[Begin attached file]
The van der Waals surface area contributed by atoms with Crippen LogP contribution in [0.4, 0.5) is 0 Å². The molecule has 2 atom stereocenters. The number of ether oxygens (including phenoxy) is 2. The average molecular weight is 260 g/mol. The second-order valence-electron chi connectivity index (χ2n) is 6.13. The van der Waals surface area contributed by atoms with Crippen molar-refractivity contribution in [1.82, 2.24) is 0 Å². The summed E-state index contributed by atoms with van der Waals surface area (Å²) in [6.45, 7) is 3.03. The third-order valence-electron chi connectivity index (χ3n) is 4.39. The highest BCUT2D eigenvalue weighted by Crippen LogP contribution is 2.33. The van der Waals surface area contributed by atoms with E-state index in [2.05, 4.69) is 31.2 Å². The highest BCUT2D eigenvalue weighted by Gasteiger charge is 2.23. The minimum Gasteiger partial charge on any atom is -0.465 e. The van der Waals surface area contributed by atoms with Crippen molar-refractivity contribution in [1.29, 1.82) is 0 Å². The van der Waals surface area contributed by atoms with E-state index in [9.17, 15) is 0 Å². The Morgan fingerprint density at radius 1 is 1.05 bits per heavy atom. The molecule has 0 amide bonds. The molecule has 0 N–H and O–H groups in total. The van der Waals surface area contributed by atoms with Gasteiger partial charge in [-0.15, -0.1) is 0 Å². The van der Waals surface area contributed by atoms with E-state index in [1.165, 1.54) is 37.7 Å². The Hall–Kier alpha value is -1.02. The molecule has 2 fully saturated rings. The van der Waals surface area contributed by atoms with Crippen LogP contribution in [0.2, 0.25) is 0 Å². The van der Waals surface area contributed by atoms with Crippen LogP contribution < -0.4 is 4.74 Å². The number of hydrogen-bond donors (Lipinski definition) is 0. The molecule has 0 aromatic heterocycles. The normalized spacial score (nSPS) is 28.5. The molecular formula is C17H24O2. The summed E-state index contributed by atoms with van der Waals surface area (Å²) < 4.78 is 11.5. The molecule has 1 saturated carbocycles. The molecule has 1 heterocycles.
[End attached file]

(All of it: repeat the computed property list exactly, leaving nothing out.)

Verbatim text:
The van der Waals surface area contributed by atoms with Crippen LogP contribution in [0.4, 0.5) is 0 Å². The molecule has 2 atom stereocenters. The number of ether oxygens (including phenoxy) is 2. The average molecular weight is 260 g/mol. The second-order valence-electron chi connectivity index (χ2n) is 6.13. The van der Waals surface area contributed by atoms with Crippen molar-refractivity contribution in [1.82, 2.24) is 0 Å². The summed E-state index contributed by atoms with van der Waals surface area (Å²) in [6.45, 7) is 3.03. The third-order valence-electron chi connectivity index (χ3n) is 4.39. The highest BCUT2D eigenvalue weighted by Crippen LogP contribution is 2.33. The van der Waals surface area contributed by atoms with E-state index in [2.05, 4.69) is 31.2 Å². The highest BCUT2D eigenvalue weighted by Gasteiger charge is 2.23. The minimum Gasteiger partial charge on any atom is -0.465 e. The van der Waals surface area contributed by atoms with Crippen molar-refractivity contribution in [1.29, 1.82) is 0 Å². The van der Waals surface area contributed by atoms with E-state index in [9.17, 15) is 0 Å². The Morgan fingerprint density at radius 1 is 1.05 bits per heavy atom. The molecule has 0 amide bonds. The molecule has 0 N–H and O–H groups in total. The van der Waals surface area contributed by atoms with Gasteiger partial charge in [-0.15, -0.1) is 0 Å². The van der Waals surface area contributed by atoms with E-state index in [1.165, 1.54) is 37.7 Å². The Hall–Kier alpha value is -1.02. The molecule has 2 fully saturated rings. The van der Waals surface area contributed by atoms with Crippen LogP contribution in [0.2, 0.25) is 0 Å². The van der Waals surface area contributed by atoms with Crippen LogP contribution < -0.4 is 4.74 Å². The number of hydrogen-bond donors (Lipinski definition) is 0. The molecule has 0 aromatic heterocycles. The normalized spacial score (nSPS) is 28.5. The molecular formula is C17H24O2. The summed E-state index contributed by atoms with van der Waals surface area (Å²) < 4.78 is 11.5. The molecule has 1 saturated carbocycles. The molecule has 1 heterocycles.